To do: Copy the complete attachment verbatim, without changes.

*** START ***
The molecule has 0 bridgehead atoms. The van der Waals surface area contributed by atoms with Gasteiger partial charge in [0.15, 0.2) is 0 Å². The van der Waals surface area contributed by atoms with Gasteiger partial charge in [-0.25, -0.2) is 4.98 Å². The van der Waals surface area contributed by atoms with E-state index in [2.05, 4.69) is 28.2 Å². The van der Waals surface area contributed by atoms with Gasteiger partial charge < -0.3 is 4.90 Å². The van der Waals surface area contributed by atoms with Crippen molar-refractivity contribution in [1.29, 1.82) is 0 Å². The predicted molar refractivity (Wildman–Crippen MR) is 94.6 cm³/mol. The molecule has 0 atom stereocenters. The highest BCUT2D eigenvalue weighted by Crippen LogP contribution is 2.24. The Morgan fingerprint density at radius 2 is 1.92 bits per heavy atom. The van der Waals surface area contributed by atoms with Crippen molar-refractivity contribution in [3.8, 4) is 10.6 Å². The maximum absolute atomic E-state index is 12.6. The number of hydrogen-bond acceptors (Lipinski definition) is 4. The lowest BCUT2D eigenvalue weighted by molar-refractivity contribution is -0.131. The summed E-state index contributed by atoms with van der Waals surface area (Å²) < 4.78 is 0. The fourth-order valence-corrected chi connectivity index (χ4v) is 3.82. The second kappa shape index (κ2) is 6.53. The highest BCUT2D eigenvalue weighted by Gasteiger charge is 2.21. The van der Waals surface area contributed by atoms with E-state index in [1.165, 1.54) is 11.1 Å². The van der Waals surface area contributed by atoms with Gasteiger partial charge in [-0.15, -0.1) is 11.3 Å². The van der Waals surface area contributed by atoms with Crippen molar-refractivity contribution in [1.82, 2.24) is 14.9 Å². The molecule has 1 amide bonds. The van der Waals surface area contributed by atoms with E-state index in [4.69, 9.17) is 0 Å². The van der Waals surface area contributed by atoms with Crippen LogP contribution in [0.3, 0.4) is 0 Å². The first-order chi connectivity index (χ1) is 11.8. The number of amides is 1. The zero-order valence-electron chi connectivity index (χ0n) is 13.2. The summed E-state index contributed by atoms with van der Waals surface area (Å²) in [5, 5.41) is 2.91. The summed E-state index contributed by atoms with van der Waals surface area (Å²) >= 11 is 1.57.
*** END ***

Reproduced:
The molecule has 0 bridgehead atoms. The van der Waals surface area contributed by atoms with Gasteiger partial charge in [0.15, 0.2) is 0 Å². The van der Waals surface area contributed by atoms with Gasteiger partial charge in [-0.25, -0.2) is 4.98 Å². The van der Waals surface area contributed by atoms with E-state index in [2.05, 4.69) is 28.2 Å². The van der Waals surface area contributed by atoms with Gasteiger partial charge < -0.3 is 4.90 Å². The van der Waals surface area contributed by atoms with Crippen molar-refractivity contribution in [1.29, 1.82) is 0 Å². The predicted molar refractivity (Wildman–Crippen MR) is 94.6 cm³/mol. The molecule has 0 atom stereocenters. The highest BCUT2D eigenvalue weighted by Crippen LogP contribution is 2.24. The Morgan fingerprint density at radius 2 is 1.92 bits per heavy atom. The van der Waals surface area contributed by atoms with Crippen molar-refractivity contribution in [3.8, 4) is 10.6 Å². The maximum absolute atomic E-state index is 12.6. The number of hydrogen-bond acceptors (Lipinski definition) is 4. The lowest BCUT2D eigenvalue weighted by molar-refractivity contribution is -0.131. The summed E-state index contributed by atoms with van der Waals surface area (Å²) < 4.78 is 0. The fourth-order valence-corrected chi connectivity index (χ4v) is 3.82. The second kappa shape index (κ2) is 6.53. The highest BCUT2D eigenvalue weighted by Gasteiger charge is 2.21. The van der Waals surface area contributed by atoms with E-state index in [1.165, 1.54) is 11.1 Å². The van der Waals surface area contributed by atoms with Gasteiger partial charge in [-0.15, -0.1) is 11.3 Å². The van der Waals surface area contributed by atoms with Crippen molar-refractivity contribution in [1.82, 2.24) is 14.9 Å². The molecule has 1 amide bonds. The van der Waals surface area contributed by atoms with E-state index in [4.69, 9.17) is 0 Å². The van der Waals surface area contributed by atoms with Crippen LogP contribution in [0.3, 0.4) is 0 Å². The first-order chi connectivity index (χ1) is 11.8. The number of amides is 1. The zero-order valence-electron chi connectivity index (χ0n) is 13.2. The summed E-state index contributed by atoms with van der Waals surface area (Å²) in [5, 5.41) is 2.91. The summed E-state index contributed by atoms with van der Waals surface area (Å²) >= 11 is 1.57.